Fighting Fire with Fire: Why Proactive Security is so Vital for Businesses

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As destructive cyber resources become more affordable, scalable and sophisticated, hackers are as well-positioned as ever to mount full-scale attacks on unsuspecting businesses. This evolution of tools at the attackers’ disposal means that reactive cybersecurity measures are no longer sufficient enough to combat the growing threat from cyber-criminals.

Most astute business owners expect to face some sort of cyber-attack. The problem is many of them still believe that applying patches or fixing leaks will do the trick and they’ll be fine. By doing that, they are essentially presenting a static target, possibly without even realizing it.

Furthermore, they are also missing out on a powerful opportunity to learn more about how their enemies operate. 

With resources like botnets and commoditized hacking software readily available to cyber-criminals, there is often very little resistance holding a determined hacker at bay. Add that to a low risk of detection or resource loss, plus potentially lucrative rewards, there isn’t a whole lot to deter hackers from grinding away at their 'work' or ‘passion’ in relative peace.

Considering the fact that just one breach of a company's firewall is likely to be enough for cyber-criminals to install ransomware or carry out sabotage operations, a more proactive form of defense is necessary to security. Such a defense involves leveraging Big Data analytics, network function virtualization, cloud scalability and penetration tactics to get a handle on how cyber-criminals operate.

This would take the fight to the hackers and potentially disrupt their activities on a wider scale. In the best-case scenarios, expensive botnets would be brought down, and their owners would tracked and sent to the slammer. So how can businesses get started?

Machine Learning and Big Data Analytics
By combining the twin technologies of machine learning and Big Data analytics, forward-thinking security service vendors are already creating products and services that can use a wealth of current and historic internal data; external contextual data and threat intelligence to understand the decision-making process behind cyber-attacks. 

Not only can these systems recognize subtle anomalies in any area of the business IT ecosystem, they can also use pattern-matching to predict how and when an attack is most likely to occur, moving in near real time to disrupt the aggressor before he or she even begins the attack. This is similar to the concept behind the movie 'Minority Report', where crimes are detected and thwarted at the decision-making level.

Ongoing research at the Office of the Director of National Intelligence's IARPA (Intelligence Advanced Research Projects Activity) organization is likely to provide valuable intelligence in this field. IARPA's CAUSE (Cyber-attack Automated Unconventional Sensor Environment) project is currently studying cyber-actor behavior and cultural understanding, cyber-event coding, cyber-event forecasting, cyber-kinetic event detection, cybersecurity, threat intelligence and threat modeling.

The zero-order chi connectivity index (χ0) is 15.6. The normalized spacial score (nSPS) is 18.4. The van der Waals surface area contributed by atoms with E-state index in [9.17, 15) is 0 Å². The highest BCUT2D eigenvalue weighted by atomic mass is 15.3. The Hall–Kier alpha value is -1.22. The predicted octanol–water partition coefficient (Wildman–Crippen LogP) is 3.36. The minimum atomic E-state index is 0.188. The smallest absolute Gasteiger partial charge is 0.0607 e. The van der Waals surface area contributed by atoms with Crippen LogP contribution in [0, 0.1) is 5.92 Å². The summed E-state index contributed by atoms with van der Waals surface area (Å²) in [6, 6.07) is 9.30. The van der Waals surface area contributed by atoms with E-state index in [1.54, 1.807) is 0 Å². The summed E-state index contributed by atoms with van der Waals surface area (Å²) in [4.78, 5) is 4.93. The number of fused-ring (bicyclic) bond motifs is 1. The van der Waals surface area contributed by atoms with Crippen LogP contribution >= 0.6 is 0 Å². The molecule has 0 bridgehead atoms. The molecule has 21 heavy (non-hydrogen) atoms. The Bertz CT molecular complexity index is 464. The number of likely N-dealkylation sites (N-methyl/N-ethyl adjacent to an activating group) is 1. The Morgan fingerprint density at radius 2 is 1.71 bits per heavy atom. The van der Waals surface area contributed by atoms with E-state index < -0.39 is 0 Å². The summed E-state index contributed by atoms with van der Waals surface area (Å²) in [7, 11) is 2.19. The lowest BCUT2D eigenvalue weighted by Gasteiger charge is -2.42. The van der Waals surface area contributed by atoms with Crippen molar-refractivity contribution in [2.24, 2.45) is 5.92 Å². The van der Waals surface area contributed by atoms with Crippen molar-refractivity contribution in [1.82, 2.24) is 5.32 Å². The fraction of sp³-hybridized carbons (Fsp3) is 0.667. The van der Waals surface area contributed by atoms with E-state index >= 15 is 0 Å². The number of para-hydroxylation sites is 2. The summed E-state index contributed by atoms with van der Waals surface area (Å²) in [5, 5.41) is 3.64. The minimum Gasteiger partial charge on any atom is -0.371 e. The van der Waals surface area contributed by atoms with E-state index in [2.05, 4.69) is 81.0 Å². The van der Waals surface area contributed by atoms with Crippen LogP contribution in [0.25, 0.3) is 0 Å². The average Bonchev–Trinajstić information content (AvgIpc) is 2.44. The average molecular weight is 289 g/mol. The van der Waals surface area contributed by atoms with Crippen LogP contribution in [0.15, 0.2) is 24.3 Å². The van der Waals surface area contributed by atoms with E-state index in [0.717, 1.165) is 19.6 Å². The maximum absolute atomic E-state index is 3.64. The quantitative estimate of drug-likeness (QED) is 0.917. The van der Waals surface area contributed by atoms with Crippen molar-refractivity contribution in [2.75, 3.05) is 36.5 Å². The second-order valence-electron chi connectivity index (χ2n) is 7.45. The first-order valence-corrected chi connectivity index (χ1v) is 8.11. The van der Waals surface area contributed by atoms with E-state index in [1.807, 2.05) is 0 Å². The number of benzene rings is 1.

Virtualization of Security Hardware 
Big Data analytics are not possible using traditional on-premises IT architecture. As cyber-criminals move into the cloud, it is imperative that businesses follow them and replace their old 'perimeter defense' mentality with a new paradigm based on the nebulous edges of cloud and hybrid networks.

For businesses currently using hardware devices such as firewalls and intrusion detection systems (IDS), one answer could lie in embracing SD WAN technology and network function virtualization (NVF).

In fact, according to research performed by Shamrock Consulting Group, firewalls and IDS appliances are among the top five types of hardware device most ripe for virtualization. This would immediately open up the benefits of scalability with businesses able to draw on extra compute and storage resources to tackle complex and potentially overwhelming threats.

For example, an onsite physical IDS appliance could be replaced by a more sophisticated managed intrusion prevention system (IPS) with the capability to not only detect a security problem, but take instant action to mitigate the threat (dropping TCP connections, alerting skilled infosec professionals, etc.).

Incorporating the Human Factor
Automation of increasingly sophisticated security processes frees up humans for more nuanced analysis. As an analogy, imagine a technology which could pinpoint all of the small metal objects hidden in a haystack: with the vast majority of the legwork already done for them, the human would be free to concentrate on determining which objects were actually needles.

Another role for employees in the future security environment would be in penetration testing, carrying out authorized attacks on their own business networks to test the ability of their security services to detect and respond to threat.

Finally, one area of infosec which will need to remain a priority is fundamental security training. With the majority of breaches still down to human error, basic good practice around password hygiene, phishing identification and device security is likely to remain as critical as ever.

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